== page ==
Coal and coal stocks have been the object of much commentary. Patriot Coal Corporation's (PCX) recent bankruptcy has illustrated the industry's depressed state. Upon digging into the business, the investor will notice that misunderstandings seem abound.
There are two different aspects to the coal industry. Metallurgical coal is used in the steel-making business. Met coal currently still commands good pricing, giving strong returns for the producers, typically large mining conglomerates such as BHP Billiton Limited (BHP) and Teck Resources Limited (TCK). Our focus is on depressed thermal coal, which is used for generating electricity.
Gregor Macdonald's recent outstanding coal report shows the long-term opportunity for coal. India seems to have a chronic shortage. China currently has heavy inventory, but inhales coal at a breathtaking pace. But coal has a short-term problem.
In short, thermal coal has been crush by natural gas (The United States Natural Gas ETF, LP: UNG) oversupply. Natural gas prices have been sinking for several years, searching for pricing to incent power generators to switch from coal to natural gas. The natural gas oversupply was first driven by E&P producers drilling to lock up their newly leased land from their land grab. More recently, strong natural gas production has been associated with oil and wet gas drilling.
This spring and summer have seen unprecedented fuel switching because of $2 handle natural gas pricing. And it is the pricing, which drives the economics. A rise in natural gas prices will cause the switching to reverse, a reversal of which the coal industry needs to survive.
The natural gas oversupply can be seen in two ways: storage and production. The storage overhang is off the charts, yet is being worked off. Coal investors need to carefully watch the overproduction for clues.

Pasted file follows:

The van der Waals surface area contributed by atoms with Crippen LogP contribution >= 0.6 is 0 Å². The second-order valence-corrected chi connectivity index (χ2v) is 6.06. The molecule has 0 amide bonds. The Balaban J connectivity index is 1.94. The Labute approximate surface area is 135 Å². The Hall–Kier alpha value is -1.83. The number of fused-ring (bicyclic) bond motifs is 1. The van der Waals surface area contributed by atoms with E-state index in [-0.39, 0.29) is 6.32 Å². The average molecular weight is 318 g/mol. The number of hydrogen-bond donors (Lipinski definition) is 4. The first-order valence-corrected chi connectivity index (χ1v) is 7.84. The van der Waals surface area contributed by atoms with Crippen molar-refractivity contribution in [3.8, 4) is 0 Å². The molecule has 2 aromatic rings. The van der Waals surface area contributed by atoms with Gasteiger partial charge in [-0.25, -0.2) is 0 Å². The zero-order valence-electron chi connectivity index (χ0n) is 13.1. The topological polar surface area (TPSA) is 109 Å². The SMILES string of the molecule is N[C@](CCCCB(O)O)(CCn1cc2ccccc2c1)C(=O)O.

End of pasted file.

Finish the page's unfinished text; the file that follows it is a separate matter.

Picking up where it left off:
I will suggest the natural gas rig count will be the most important factor for a possible coal industry rebound. Unknown is the exact point at which production will fall meaningfully, but the point has likely been passed only recently. The dry gas Haynesville rig count, for example, has collapsed 76% to 29 in the last 12 months. After a time lag, this will lead to a fall in natural gas production.
Upon a significant fall in natural gas production, a coal revival could occur sooner than expected. The industry has deferred capital spending plans and closed mines. Last week saw U.S. coal production down 9.9% from year earlier levels.
In future essays, I will consider some of the industry participants. James River Coal Company (JRCC) is probably to be avoided, for without an immediate industry turnaround, bankruptcy is to be expected. Peabody Energy Corporation (BTU) is the group blue chip. Peabody looks to be a more safe way to invest in coal along with income securities like low-cost producer Alliance Resources Partners, L.P. (ARLP) and royalty Natural Resource Partners LP (NRP). With more risk, perhaps Arch Coal Inc (ACI) and Alpha Natural Resources, Inc. (ANR) offer the possibility of the most reward.
As I continue to evaluate the industry, be sure to keep eyes on the rig count. It fell by 20 to 522 last week. The historical natural gas oversupply destroyed coal mining economics, and is the key to the industry rebounding.